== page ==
Report Title:

Forensic Treatment Facilities



Creates separate forensic treatment facilities for mentally ill prisoners in all community correctional centers and terminates the practice of housing mentally ill prisoners with the general prison population or in solitary confinement.  (SD1)



S.B. NO.



S.D. 1















     SECTION 1.  When the federal Mentally Ill Offender Treatment and Crime Reduction Act of 2003 was enacted, the United States Senate noted that, of the sixteen per cent of adults and over twenty per cent of juveniles incarcerated in the United States who are mentally ill, the majority have illnesses or disorders that are responsive to treatment.  Also in 2003, Human Rights Watch, the international human rights group based in New York, published a report called, Ill-Equipped: U.S. Prisons and Offenders with Mental Illness.  The study found that one in six prisoners in the United States, or roughly sixteen per cent, is mentally ill, suffering from illnesses including schizophrenia, bipolar disorder, and major depression.  The report further states that prisons are dangerous and damaging places for mentally ill individuals, where they are more likely to be under-treated or not treated at all, picked on, physically or sexually abused, manipulated by other inmates, disciplined at higher-than-average rates, and housed in especially harsh conditions, such as isolation, which can exacerbate their conditions into acute psychosis.  In 2007, the legislature passed Act 144, Session Laws of Hawaii 2007, and Senate Resolution No. 37 (S.R. No. 37), finding that up to forty per cent of those committed to the State's correctional facilities are mentally ill, and that the United States Department of Justice has threatened litigation against the Oahu Community Correctional Center over its practices that were harmful to mentally ill and suicidal prisoners, and have resulted in the worsening of prisoners' conditions. 

     Building on S.R. No. 37, the purpose of this Act is to:

     (1)  Require the department of public safety to create a forensic treatment facility within each community correctional center to house individuals with severe mental illnesses;

     (2)  Require each forensic treatment facility to have the appropriate medical staff;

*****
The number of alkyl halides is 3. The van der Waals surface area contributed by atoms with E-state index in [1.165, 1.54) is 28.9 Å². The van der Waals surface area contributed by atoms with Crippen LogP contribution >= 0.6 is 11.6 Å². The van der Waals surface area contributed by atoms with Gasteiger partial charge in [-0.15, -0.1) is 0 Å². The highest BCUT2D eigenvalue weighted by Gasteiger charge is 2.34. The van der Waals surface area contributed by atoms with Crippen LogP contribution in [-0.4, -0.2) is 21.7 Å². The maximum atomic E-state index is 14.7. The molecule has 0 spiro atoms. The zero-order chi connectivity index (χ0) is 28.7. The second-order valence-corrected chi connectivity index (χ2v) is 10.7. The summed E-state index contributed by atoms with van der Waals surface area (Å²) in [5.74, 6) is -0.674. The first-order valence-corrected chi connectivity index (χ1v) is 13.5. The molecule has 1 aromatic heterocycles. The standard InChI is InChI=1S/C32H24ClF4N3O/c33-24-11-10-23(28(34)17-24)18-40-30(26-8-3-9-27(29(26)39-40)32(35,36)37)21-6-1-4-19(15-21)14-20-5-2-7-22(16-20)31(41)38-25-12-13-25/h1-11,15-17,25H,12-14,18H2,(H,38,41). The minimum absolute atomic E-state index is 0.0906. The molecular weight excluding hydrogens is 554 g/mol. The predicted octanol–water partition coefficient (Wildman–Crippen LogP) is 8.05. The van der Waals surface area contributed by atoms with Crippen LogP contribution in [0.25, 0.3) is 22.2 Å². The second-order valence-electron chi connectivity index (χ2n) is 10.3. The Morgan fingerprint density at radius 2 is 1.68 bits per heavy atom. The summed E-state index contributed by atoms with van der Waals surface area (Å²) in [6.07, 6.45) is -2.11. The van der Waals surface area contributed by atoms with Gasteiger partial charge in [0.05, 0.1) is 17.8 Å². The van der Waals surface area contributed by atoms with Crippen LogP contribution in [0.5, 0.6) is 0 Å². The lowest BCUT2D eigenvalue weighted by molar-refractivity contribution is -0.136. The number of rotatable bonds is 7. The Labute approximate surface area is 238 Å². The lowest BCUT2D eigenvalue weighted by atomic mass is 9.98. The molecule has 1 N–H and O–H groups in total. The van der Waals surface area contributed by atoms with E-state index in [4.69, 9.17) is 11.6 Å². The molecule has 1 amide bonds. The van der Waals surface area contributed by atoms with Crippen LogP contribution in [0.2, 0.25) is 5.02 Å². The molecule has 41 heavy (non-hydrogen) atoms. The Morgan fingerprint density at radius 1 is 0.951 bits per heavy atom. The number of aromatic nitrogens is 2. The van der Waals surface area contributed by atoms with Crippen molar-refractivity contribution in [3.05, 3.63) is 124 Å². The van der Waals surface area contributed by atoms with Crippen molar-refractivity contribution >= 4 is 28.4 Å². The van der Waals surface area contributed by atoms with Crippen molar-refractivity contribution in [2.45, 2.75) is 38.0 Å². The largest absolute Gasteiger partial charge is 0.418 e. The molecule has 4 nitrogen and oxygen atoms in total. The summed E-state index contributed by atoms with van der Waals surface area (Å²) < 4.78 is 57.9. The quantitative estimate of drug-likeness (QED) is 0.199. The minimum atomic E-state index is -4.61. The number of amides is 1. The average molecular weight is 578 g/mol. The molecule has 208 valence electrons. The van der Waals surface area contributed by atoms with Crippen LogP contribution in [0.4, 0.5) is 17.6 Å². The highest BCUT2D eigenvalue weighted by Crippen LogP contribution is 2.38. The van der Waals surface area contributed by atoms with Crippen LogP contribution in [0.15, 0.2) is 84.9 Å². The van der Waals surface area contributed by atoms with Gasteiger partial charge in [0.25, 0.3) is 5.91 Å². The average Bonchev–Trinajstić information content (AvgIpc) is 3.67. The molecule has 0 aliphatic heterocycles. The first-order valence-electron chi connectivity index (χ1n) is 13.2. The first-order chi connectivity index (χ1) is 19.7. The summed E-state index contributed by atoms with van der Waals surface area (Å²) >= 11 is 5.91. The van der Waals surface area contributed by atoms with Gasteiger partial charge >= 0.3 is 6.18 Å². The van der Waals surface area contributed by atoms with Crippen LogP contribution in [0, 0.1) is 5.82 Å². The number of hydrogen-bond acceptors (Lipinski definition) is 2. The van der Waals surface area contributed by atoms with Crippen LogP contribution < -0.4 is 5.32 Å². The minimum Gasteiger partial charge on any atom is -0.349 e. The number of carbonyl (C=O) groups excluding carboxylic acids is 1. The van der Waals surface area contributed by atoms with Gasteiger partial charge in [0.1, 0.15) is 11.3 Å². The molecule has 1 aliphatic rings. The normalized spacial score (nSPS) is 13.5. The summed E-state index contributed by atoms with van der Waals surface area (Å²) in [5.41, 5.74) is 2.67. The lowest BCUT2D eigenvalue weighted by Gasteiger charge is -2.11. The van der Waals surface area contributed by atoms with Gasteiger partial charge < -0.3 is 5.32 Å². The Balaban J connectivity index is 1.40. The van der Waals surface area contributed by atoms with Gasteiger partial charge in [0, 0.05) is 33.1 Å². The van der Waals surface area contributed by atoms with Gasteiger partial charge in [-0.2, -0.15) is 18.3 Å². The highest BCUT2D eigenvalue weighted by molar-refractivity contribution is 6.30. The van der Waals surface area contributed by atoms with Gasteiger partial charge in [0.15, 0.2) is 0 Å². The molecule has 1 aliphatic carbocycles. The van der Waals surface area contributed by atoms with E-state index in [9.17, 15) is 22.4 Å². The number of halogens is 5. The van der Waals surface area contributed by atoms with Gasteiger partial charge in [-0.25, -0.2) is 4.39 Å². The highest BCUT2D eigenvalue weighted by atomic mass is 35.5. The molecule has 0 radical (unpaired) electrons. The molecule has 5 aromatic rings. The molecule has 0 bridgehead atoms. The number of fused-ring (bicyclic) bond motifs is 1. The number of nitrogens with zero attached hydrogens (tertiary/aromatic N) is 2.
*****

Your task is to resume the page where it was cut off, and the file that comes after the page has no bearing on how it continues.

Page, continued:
(3)  End the practice of housing committed persons with mental illnesses with the general population; and

     (4)  End the punitive and damaging practice of placing committed persons with mental illnesses in solitary confinement.

     SECTION 2.  Section 353-13.3, Hawaii Revised Statutes, is amended to read as follows:

     "[[]§353-13.3[]]  Mental health care.  (a)  The department shall be responsible for providing mental health services in community correctional centers.

     (b)  There shall be created at each community correctional center a separate forensic treatment facility to house and provide services to committed persons with mental illness.  Each facility shall be equipped with the appropriate medical staff necessary to ensure that the committed persons housed in the facility receive proper and adequate treatment for their psychiatric conditions.

     (c)  The department shall house a committed person with mental illness in a separate forensic treatment facility created under this section.  At no time shall the department house a committed person with a mental illness in solitary confinement, or with the general prison population.

     (d)  As used in this section:

     (1)  "Mental illness" shall have the same definition as provided in section 335-1.

     (2)  "Solitary confinement" means the confinement of a prisoner in isolation from all other prisoners."

     SECTION 3.  There is appropriated out of the general revenues of the State of Hawaii the sum of $         or so much thereof as may be necessary for fiscal year 2008-2009 for creating separate forensic treatment facilities for mentally ill prisoners in all community correctional centers.

     The sum appropriated shall be expended by the department of public safety for the purposes of this Act.

     SECTION 4.  Statutory material to be repealed is bracketed and stricken.  New statutory material is underscored.

     SECTION 5.  This Act shall take effect on July 1, 2025.